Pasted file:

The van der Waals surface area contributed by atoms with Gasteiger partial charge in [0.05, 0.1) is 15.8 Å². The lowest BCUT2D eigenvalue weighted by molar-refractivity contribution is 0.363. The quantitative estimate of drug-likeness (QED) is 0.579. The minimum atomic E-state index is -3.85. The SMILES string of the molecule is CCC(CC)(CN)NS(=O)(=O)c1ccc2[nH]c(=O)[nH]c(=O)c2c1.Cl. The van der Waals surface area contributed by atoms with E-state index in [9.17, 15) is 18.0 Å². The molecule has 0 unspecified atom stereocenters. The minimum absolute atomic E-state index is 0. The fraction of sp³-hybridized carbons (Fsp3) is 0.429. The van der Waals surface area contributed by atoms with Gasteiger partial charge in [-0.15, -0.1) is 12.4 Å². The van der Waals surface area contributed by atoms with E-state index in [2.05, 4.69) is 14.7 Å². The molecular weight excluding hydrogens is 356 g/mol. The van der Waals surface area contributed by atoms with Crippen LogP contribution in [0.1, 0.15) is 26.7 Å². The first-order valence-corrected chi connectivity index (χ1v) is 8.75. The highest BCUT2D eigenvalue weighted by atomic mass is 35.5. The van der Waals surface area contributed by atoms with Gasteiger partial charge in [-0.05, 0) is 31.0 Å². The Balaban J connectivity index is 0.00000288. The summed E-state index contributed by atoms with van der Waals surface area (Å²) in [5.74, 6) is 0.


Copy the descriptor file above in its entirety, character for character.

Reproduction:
The van der Waals surface area contributed by atoms with Gasteiger partial charge in [0.05, 0.1) is 15.8 Å². The lowest BCUT2D eigenvalue weighted by molar-refractivity contribution is 0.363. The quantitative estimate of drug-likeness (QED) is 0.579. The minimum atomic E-state index is -3.85. The SMILES string of the molecule is CCC(CC)(CN)NS(=O)(=O)c1ccc2[nH]c(=O)[nH]c(=O)c2c1.Cl. The van der Waals surface area contributed by atoms with E-state index in [9.17, 15) is 18.0 Å². The molecule has 0 unspecified atom stereocenters. The minimum absolute atomic E-state index is 0. The fraction of sp³-hybridized carbons (Fsp3) is 0.429. The van der Waals surface area contributed by atoms with Gasteiger partial charge in [-0.15, -0.1) is 12.4 Å². The van der Waals surface area contributed by atoms with E-state index in [2.05, 4.69) is 14.7 Å². The molecular weight excluding hydrogens is 356 g/mol. The van der Waals surface area contributed by atoms with Crippen LogP contribution in [0.1, 0.15) is 26.7 Å². The first-order valence-corrected chi connectivity index (χ1v) is 8.75. The highest BCUT2D eigenvalue weighted by atomic mass is 35.5. The van der Waals surface area contributed by atoms with Gasteiger partial charge in [-0.05, 0) is 31.0 Å². The Balaban J connectivity index is 0.00000288. The summed E-state index contributed by atoms with van der Waals surface area (Å²) in [5.74, 6) is 0.